Evaluating the Effectiveness of Vaccines Using a Regression Discontinuity Design

Nicole E. Basta, M. Elizabeth Halloran

Research output: Contribution to journalReview articlepeer-review


The regression discontinuity design (RDD), first proposed in the educational psychology literature and popularized in econometrics in the 1960s, has only recently been applied to epidemiologic research. A critical aim of infectious disease epidemiologists and global health researchers is to evaluate disease prevention and control strategies, including the impact of vaccines and vaccination programs. RDDs have very rarely been used in this context. This quasi-experimental approach using observational data is designed to quantify the effect of an intervention when eligibility for the intervention is based on a defined cutoff such as age or grade in school, making it ideally suited to estimating vaccine effects given that many vaccination programs and mass-vaccination campaigns define eligibility in this way. Here, we describe key features of RDDs in general, then specific scenarios, with examples, to illustrate that RDDs are an important tool for advancing our understanding of vaccine effects. We argue that epidemiologic researchers should consider RDDs when evaluating interventions designed to prevent and control diseases. This approach can address a wide range of research questions, especially those for which randomized clinical trials would present major challenges or be infeasible. Finally, we propose specific ways in which RDDs could advance future vaccine research.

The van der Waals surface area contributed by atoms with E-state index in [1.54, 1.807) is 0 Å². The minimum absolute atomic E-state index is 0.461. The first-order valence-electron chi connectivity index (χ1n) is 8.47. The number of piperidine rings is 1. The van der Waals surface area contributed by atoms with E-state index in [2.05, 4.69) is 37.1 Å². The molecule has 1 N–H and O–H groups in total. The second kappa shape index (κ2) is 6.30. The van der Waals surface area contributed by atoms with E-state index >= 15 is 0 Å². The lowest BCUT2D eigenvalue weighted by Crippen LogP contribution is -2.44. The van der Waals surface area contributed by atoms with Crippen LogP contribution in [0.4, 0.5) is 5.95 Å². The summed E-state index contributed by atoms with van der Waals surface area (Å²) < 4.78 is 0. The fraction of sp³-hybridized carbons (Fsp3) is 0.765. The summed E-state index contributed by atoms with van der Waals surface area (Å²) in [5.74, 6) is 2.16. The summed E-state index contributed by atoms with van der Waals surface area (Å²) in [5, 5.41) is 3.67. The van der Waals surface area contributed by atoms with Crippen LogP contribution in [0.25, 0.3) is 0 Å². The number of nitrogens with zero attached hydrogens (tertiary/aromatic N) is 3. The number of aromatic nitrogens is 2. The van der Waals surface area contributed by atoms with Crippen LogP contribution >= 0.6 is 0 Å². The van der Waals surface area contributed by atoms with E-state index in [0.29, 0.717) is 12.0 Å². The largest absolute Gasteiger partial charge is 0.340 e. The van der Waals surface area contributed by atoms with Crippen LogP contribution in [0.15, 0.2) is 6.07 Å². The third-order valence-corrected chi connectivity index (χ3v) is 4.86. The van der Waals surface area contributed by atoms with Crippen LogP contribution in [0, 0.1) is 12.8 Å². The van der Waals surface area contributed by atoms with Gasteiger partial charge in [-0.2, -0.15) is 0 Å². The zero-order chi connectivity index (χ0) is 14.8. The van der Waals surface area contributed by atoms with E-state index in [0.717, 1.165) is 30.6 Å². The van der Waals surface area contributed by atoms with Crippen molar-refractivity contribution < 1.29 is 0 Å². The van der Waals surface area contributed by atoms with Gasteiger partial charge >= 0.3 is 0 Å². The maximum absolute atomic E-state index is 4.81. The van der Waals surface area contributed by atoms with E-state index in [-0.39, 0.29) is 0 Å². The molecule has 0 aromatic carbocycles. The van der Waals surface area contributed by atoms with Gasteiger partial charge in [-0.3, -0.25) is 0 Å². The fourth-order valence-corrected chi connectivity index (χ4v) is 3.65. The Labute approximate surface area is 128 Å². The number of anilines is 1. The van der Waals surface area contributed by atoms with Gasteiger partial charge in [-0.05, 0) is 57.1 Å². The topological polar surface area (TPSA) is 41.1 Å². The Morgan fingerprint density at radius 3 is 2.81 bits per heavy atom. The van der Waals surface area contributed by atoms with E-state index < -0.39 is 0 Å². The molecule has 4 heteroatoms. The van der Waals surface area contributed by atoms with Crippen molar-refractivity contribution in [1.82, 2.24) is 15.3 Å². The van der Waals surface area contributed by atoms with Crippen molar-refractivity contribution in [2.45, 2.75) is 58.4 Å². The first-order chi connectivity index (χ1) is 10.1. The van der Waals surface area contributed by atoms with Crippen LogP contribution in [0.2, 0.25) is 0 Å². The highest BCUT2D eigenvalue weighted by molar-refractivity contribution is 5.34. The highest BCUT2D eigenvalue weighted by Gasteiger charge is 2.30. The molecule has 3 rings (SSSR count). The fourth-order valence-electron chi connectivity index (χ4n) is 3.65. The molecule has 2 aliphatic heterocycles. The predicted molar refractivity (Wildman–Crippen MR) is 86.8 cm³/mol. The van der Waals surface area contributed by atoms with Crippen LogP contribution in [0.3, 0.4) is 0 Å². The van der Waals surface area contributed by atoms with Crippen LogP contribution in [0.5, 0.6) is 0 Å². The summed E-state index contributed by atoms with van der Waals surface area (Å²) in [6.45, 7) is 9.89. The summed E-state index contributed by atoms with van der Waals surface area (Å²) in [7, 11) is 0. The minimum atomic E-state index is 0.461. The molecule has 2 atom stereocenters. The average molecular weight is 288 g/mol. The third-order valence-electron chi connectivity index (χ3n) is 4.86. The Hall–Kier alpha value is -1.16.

Original languageEnglish (US)
Pages (from-to)987-990
Number of pages4
JournalAmerican journal of epidemiology
Issue number6
StatePublished - Jun 1 2019

Bibliographical note

Funding Information:
Author affiliations: Division of Epidemiology and Community Health, School of Public Health, University of Minnesota, Minneapolis, Minnesota (Nicole E. Basta); Vaccine and Infectious Disease Division, Fred Hutchinson Cancer Research Center, Seattle, Washington (M. Elizabeth Halloran); and Department of Biostatistics, University of Washington, Seattle, Washington (M. Elizabeth Halloran). This work was supported by the National Institute of Allergy and Infectious Diseases of the National Institutes of Health (awards R01 AI132496 (PI: N.E.B.) and R37 AI032042 (PI: M.E.H.)).

Publisher Copyright:
© The Author(s) 2019.


  • Causal Inference
  • Effectiveness
  • Efficacy
  • Quasi-Experimental Methods
  • Regression Discontinuity
  • Vaccines

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